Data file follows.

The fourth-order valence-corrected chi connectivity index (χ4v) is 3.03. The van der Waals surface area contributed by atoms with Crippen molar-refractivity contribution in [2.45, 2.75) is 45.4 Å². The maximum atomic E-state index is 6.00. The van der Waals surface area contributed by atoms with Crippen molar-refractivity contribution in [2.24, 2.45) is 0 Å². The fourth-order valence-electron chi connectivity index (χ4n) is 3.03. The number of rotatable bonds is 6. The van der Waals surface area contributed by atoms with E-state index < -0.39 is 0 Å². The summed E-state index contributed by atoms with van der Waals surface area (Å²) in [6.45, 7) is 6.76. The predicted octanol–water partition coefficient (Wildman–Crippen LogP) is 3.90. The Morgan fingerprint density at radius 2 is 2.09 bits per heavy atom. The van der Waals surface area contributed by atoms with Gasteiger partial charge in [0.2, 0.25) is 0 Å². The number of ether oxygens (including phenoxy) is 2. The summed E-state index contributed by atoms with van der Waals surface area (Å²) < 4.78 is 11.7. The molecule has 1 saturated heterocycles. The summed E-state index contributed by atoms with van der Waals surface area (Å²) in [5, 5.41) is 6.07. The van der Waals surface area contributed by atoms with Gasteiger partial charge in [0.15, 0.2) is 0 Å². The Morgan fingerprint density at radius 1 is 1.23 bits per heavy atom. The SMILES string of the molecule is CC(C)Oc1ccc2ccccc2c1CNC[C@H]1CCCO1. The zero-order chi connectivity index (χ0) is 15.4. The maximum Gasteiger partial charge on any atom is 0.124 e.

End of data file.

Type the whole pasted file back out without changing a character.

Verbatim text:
The fourth-order valence-corrected chi connectivity index (χ4v) is 3.03. The van der Waals surface area contributed by atoms with Crippen molar-refractivity contribution in [2.45, 2.75) is 45.4 Å². The maximum atomic E-state index is 6.00. The van der Waals surface area contributed by atoms with Crippen molar-refractivity contribution in [2.24, 2.45) is 0 Å². The fourth-order valence-electron chi connectivity index (χ4n) is 3.03. The number of rotatable bonds is 6. The van der Waals surface area contributed by atoms with E-state index < -0.39 is 0 Å². The summed E-state index contributed by atoms with van der Waals surface area (Å²) in [6.45, 7) is 6.76. The predicted octanol–water partition coefficient (Wildman–Crippen LogP) is 3.90. The Morgan fingerprint density at radius 2 is 2.09 bits per heavy atom. The van der Waals surface area contributed by atoms with Gasteiger partial charge in [0.2, 0.25) is 0 Å². The number of ether oxygens (including phenoxy) is 2. The summed E-state index contributed by atoms with van der Waals surface area (Å²) < 4.78 is 11.7. The molecule has 1 saturated heterocycles. The summed E-state index contributed by atoms with van der Waals surface area (Å²) in [5, 5.41) is 6.07. The van der Waals surface area contributed by atoms with Gasteiger partial charge in [0.15, 0.2) is 0 Å². The Morgan fingerprint density at radius 1 is 1.23 bits per heavy atom. The SMILES string of the molecule is CC(C)Oc1ccc2ccccc2c1CNC[C@H]1CCCO1. The zero-order chi connectivity index (χ0) is 15.4. The maximum Gasteiger partial charge on any atom is 0.124 e.